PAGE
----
Dark clouds hang over KQ after Covid-19 crisis - Beaking Kenya News

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Tuesday, 12 May 2020

Dark clouds hang over KQ after Covid-19 crisis

Planes are parked on the tarmac of the JKIA.
A looming recession, jitters flying, new Covid-19 flying requirements, and the unpredictability of the coronavirus pandemic are some of the hurdles national carrier Kenya Airways will have to contend with when it gets back to the skies.
The airline, which is currently banking on cargo to earn some revenue, is staring at a tough future, even as its biggest competitor Ethiopian admits that the going is going to be rough post the coronavirus period. Already, South African Airlines has folded, with Corona dealing it the last blow after the Pretoria administration declined to extend it a further bailout.
“The aviation sector is in its biggest crisis ever — suffering even more than most other economic sectors,” Alexandre de Jennica, the chief executive officer of the International Air Transport Association (IATA) said.
But post-coronavirus, there will be a new flying order. With recession and less cash available for travel, airlines are bracing for fewer booked seats, even as the fear to travel checks on.
On top of this, will be stringent measures for flyers, including possibly having a Covid-19 negative certificate, another costly addition to an expensive ticket, which will see reduction in the number of passengers.
Already, in its repatriation flights, Kenya Airways is demanding the certificate from those who booked seats in its London, Mumbai and Guangzhou flights, an indication this will be the new order.
“All guests are required to arrange for their own Covid-19 tests prior to travel. Guests are required to present a copy of Covid-19 medical results at the check in counter and the results must be negative,” the airline said in a notice for the passengers planning to take these repatriation flights.
Transport Cabinet Secretary James Macharia told Nation that apart from truck driver, others who are required to carry the certificates are travellers arriving into the country from abroad, adding that this could soon be the new norm as the country looks to reopening businesses.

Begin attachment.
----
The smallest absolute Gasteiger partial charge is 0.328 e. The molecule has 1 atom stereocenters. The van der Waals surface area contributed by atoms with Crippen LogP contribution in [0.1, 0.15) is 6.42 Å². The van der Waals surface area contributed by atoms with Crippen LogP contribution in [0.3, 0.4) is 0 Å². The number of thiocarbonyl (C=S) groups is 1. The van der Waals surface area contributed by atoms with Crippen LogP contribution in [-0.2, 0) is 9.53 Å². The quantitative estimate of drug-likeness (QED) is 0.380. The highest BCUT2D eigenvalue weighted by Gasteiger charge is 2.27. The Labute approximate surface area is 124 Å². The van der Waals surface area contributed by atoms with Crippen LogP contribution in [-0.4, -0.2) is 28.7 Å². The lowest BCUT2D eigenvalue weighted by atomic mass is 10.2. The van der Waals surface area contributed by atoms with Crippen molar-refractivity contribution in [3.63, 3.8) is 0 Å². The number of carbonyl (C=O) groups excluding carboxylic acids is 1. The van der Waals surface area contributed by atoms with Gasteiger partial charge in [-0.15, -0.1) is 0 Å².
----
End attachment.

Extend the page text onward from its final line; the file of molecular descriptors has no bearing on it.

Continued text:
“Upon resumption of our normal services, the safety of our passengers and our crew will still be our utmost priority. The aviation industry will have to adjust to the new normal and we will work closely with the government and comply with all protocols that will be in place to keep our passengers, crew and staff safe,” Kenya Airways managing director Allan Kilavuka told the Nation, alluding to passengers being required to have the Covid-19 certification before flying.
This new reality means an added cost for passengers already pressed to the wall by the sudden negative turn of economic fortunes.
KQ will also now have to contend with the fact that the country is entering into recession and as such, it will not be the only firm fighting for the government’s attention and funds.
Already, National Treasury Cabinet Secretary Ukur Yatani downgraded the country’s 2020 economic growth outlook to between 1.8 per cent and 2.5 per cent from the forecasted 6 per cent over the Covid-19 impact.
“Most of the economic activities have so far been slowed down by restrictions resulting from containment and cessation of sections of the population, and stoppage of international passenger travel,” Mr Yatani said.
This means that for the bailout request the airline had already submitted to the Treasury, all other factors need to be looked at, leaving the airline at a precarious position financially.
“We are still in discussion with the government over a bailout request, and also on concessions sought on taxes, and airport fees,” Mr Kilavuka said.
Tourism, one of the biggest cash cows for the country, and from where Kenya Airways gets most of business, connecting the country’s holiday spots with the millions of visitors, has also taken a hit, and is projected to remain so in the mid-term.
This means that the airline will record lower passenger revenues from its traditionally stronger networks, as customers readjust to the new economic and health realities of flying, and its new stringent requirements.
“We have to restart and reset the industry from a new slate going forward. We also need to make sure we utilise the ever-evolving digital world which we are all now compatible with,” Tourism CS Najib Balala said.
The KQ boss said that they will have to look at the situation holistically as they expect the bounce back to be slow across all sectors in the economy.
“Airlines support different sectors through providing links to markets and destinations for both passengers and cargo. Engagement with these sectors is key, and this is ongoing to identify opportunities to ensure recovery across all sectors,” Mr Kilavuka said,
The national carrier is also now dealing with a new teething problem — its cargo capacity — as world airlines turn to this segment to remain afloat.
For KQ, the lack of investment in cargo freighters has come to bite, as it now has to forego business at a time there is increase tonnage of cargo to be moved around as a result of low capacity following the grounding of dozens of airlines.
Currently, the airline has converted a few of its Dreamliners for freight services. KQ does not have long-range cargo aircraft and the two B737Fs it owns can only do regional services, with limited cargo in this network.
“If we had funds, we would have invested in the cargo business. As it is, we are reviewing the plans for cargo business as part of our future,” KQ chairman Michael Joseph said.

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